Of course reporters of the news, especially the serious news, feel an obligation to read the news from other countries, so as not to miss an important piece of news. But, beyond this, reporters learn from experience that an excellent way to produce good copy is to piggyback on others' successes. A sequence of stories in foreign news media is a sign of a successful story, and such a success can probably easily be replicated at home if the story is copied with only a few tweaks and adjustments for local tastes and associations.
As a financial writer, I can attest this is true.
Whenever a bubble bursts, we immediately seek someone to blame. It's usually people of authority: Congress, the president, the Federal Reserve, or Wall Street. All play a role in bubbles. Maybe they plant the seed, or ignite the fire. But it's often the media that helps grow that fire into a bubble. Laws are local. Ideas are local. Financial advisers are local. Media is the biggest thing connecting investors' mindsets around the world.
Two years ago, I asked Chrystia Freeland, a former Reuters managing editor now running for political office in Canada, if the media played any role in the 2008 crash. Not really, she said. "The world has been perfectly capable of recessions and long depressions long before the age of 24/7 media."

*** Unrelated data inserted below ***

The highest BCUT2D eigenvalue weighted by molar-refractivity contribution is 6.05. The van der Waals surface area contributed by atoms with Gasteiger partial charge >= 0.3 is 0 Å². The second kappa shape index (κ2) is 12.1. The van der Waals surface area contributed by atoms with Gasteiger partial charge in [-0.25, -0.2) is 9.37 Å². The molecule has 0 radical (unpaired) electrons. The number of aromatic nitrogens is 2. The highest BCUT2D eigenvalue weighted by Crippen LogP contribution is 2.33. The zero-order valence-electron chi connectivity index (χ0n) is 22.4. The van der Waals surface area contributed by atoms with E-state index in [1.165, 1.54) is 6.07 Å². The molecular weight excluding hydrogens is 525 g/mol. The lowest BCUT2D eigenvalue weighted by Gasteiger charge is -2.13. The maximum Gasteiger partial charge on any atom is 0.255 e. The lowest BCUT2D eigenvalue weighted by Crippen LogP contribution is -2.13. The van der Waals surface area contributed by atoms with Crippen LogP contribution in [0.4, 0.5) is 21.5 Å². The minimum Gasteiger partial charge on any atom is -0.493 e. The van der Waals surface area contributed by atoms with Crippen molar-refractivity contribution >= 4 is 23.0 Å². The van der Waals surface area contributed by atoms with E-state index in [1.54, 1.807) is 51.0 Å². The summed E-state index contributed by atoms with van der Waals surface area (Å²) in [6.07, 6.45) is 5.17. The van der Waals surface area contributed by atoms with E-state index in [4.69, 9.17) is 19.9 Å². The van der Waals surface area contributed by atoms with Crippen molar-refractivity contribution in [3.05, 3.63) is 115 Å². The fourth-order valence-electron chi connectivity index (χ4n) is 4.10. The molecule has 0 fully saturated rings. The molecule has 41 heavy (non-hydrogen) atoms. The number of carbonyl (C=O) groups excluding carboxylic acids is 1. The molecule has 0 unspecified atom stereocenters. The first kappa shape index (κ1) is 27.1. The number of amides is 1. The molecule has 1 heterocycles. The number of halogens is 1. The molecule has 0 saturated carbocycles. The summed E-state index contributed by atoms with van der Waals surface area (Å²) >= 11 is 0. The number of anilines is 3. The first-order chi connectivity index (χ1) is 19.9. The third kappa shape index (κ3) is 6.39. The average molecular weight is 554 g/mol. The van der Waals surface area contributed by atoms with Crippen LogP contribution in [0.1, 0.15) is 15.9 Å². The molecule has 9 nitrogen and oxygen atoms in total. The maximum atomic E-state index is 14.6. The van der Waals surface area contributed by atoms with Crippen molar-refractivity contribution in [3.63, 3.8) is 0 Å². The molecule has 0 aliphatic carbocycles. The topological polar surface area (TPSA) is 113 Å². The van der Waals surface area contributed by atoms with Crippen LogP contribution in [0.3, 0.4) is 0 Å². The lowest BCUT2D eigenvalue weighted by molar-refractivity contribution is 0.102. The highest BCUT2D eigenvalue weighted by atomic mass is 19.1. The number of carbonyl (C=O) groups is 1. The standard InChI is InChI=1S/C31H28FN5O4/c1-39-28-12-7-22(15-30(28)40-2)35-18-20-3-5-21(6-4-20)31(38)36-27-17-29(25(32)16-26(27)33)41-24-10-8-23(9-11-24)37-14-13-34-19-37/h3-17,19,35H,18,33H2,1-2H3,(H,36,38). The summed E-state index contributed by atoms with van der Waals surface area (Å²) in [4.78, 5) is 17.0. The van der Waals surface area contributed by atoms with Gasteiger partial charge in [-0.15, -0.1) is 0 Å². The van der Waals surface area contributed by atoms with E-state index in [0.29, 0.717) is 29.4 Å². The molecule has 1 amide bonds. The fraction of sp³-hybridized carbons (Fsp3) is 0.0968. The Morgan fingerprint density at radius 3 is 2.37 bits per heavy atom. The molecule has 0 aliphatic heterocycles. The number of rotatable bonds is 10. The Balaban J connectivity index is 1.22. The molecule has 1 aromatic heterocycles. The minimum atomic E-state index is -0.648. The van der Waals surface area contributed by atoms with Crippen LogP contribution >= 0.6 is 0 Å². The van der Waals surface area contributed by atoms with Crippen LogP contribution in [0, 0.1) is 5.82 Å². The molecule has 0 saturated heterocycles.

But was the media responsible for cheerleading the bubble before the crash? Maybe. "If you want to beat your breast as a journalist and say, 'Mea culpa,' really what we should be blamed for is not sounding the alarm more before 2008," Freeland said. "That's the big guilt, and yeah, I think the media is guilty, just as a lot of analysts were, a lot of bankers were, a lot of regulators were, and a lot of lawmakers were."
The media is more interconnected and headline-hungry than ever. That means you, the investor, need to be as cautious and selective with how you get your information as ever.
Last year, I created a how-to guide for reading financial news. In short, the three most important things you should do when reading financial news are:
1. Read stuff you know you're going to disagree with.
This is how you prevent confirmation bias.
2. Read old news.
This is how you learn not to take forecasts seriously.
3. Don't think every news story requires action on your part.
Because it doesn't.
At the end of his talk, someone asked Shiller if more information and a 24/7 media mean more bubbles. "Yes, absolutely," he said. "Bubbles will get bigger."
Check back every Tuesday and Friday for Morgan Housel's columns on finance and economics.